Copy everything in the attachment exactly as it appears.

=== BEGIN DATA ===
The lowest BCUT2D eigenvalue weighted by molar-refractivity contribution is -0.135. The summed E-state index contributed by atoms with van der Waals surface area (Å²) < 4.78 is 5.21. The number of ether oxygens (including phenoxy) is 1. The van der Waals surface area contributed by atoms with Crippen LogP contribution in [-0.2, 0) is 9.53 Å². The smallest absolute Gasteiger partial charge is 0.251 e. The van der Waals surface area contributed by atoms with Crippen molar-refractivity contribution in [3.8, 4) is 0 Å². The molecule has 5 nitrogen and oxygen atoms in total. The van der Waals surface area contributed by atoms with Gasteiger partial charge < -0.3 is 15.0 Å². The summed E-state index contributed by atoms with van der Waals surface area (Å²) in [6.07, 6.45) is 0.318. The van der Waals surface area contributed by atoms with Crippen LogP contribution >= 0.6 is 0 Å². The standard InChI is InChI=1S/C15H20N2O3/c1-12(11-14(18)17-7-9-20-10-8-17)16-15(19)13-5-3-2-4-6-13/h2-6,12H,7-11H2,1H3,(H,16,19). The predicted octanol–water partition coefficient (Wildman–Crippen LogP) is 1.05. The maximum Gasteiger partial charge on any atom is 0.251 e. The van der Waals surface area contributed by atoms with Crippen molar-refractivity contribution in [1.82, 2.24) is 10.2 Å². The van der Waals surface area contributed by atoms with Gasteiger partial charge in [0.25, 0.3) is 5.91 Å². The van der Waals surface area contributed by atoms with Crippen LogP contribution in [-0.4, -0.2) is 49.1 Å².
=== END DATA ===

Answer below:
The lowest BCUT2D eigenvalue weighted by molar-refractivity contribution is -0.135. The summed E-state index contributed by atoms with van der Waals surface area (Å²) < 4.78 is 5.21. The number of ether oxygens (including phenoxy) is 1. The van der Waals surface area contributed by atoms with Crippen LogP contribution in [-0.2, 0) is 9.53 Å². The smallest absolute Gasteiger partial charge is 0.251 e. The van der Waals surface area contributed by atoms with Crippen molar-refractivity contribution in [3.8, 4) is 0 Å². The molecule has 5 nitrogen and oxygen atoms in total. The van der Waals surface area contributed by atoms with Gasteiger partial charge < -0.3 is 15.0 Å². The summed E-state index contributed by atoms with van der Waals surface area (Å²) in [6.07, 6.45) is 0.318. The van der Waals surface area contributed by atoms with Crippen LogP contribution >= 0.6 is 0 Å². The standard InChI is InChI=1S/C15H20N2O3/c1-12(11-14(18)17-7-9-20-10-8-17)16-15(19)13-5-3-2-4-6-13/h2-6,12H,7-11H2,1H3,(H,16,19). The predicted octanol–water partition coefficient (Wildman–Crippen LogP) is 1.05. The maximum Gasteiger partial charge on any atom is 0.251 e. The van der Waals surface area contributed by atoms with Crippen molar-refractivity contribution in [1.82, 2.24) is 10.2 Å². The van der Waals surface area contributed by atoms with Gasteiger partial charge in [0.25, 0.3) is 5.91 Å². The van der Waals surface area contributed by atoms with Crippen LogP contribution in [-0.4, -0.2) is 49.1 Å².